Thursday, January 19, 2012

Newcastle Brown Ale Clone... (Or Something Close)

Even though Newcastle wouldn't pass the reinheitsgebot (because it is brewed with some level of the corn) it is still one of my favorite commercial brown ales.  I found a clone recipe on the forms for this beer and decided I wanted to try it out.  The real Newcastle is a blended beer crafted by brewing two different beers and combining them in a 60/40 ratio.  BierMuncher got the recipes for the two blends from an issue of BYO and blended the ingredients down to a single recipe.  From his comments, it sounds like he got close to a clone by doing this.  Since I was going to be dealing with liquid yeast on this one (Wyeast - 1099), I made a 1 quart starter.  I bought 2 smack packs and used one for the starter and pitched the other on brew day.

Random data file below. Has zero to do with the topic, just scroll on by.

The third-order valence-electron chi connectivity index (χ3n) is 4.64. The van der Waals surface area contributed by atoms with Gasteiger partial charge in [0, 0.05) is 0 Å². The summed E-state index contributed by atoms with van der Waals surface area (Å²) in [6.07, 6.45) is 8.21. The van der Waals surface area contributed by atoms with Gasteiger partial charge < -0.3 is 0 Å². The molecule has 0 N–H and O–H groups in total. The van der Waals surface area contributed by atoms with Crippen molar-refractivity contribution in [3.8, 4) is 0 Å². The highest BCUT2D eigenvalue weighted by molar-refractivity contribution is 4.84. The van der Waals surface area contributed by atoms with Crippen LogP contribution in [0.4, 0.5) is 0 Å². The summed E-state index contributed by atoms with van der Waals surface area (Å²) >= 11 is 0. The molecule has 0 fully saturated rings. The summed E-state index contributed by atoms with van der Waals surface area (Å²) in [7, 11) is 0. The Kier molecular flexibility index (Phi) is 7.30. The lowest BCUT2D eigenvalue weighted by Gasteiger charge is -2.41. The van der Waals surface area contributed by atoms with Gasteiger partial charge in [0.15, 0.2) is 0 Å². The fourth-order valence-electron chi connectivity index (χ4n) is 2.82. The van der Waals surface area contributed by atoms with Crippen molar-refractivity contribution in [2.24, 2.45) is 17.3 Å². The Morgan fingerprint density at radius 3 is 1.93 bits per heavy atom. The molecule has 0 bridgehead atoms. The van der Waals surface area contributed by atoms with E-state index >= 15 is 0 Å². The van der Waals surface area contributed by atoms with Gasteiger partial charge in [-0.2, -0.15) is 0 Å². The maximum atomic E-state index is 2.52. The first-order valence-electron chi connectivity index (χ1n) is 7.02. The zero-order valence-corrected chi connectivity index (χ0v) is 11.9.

My mash-in took a strike temp of 168.5*F to reach a mash-in temp of 154*F and a 1.1 qt/lb mash thickness.
I heated up my sparge water to a little over 170*F in order to heat the grain bed up to a mash-out of 170*F.  My sparge thickness was 2 qt/lb, which brought the water level to the top of the mash tun.  
After run-off from the mash and sparge, ended up collecting about 8.25 gals or wort.  Plan was to hit around 8 gals and boil down to around 5.5 gals to leave 0.5 gal of trub.
After the boil I added the last of the hops and cooled down to 70*F in 15mins.  Over all easy brew day... Hit my numbers without any road blocks or problems. I did take this opportunity to calibrate my hydrometer and the refractometer that I got from my loving wife for Christmas.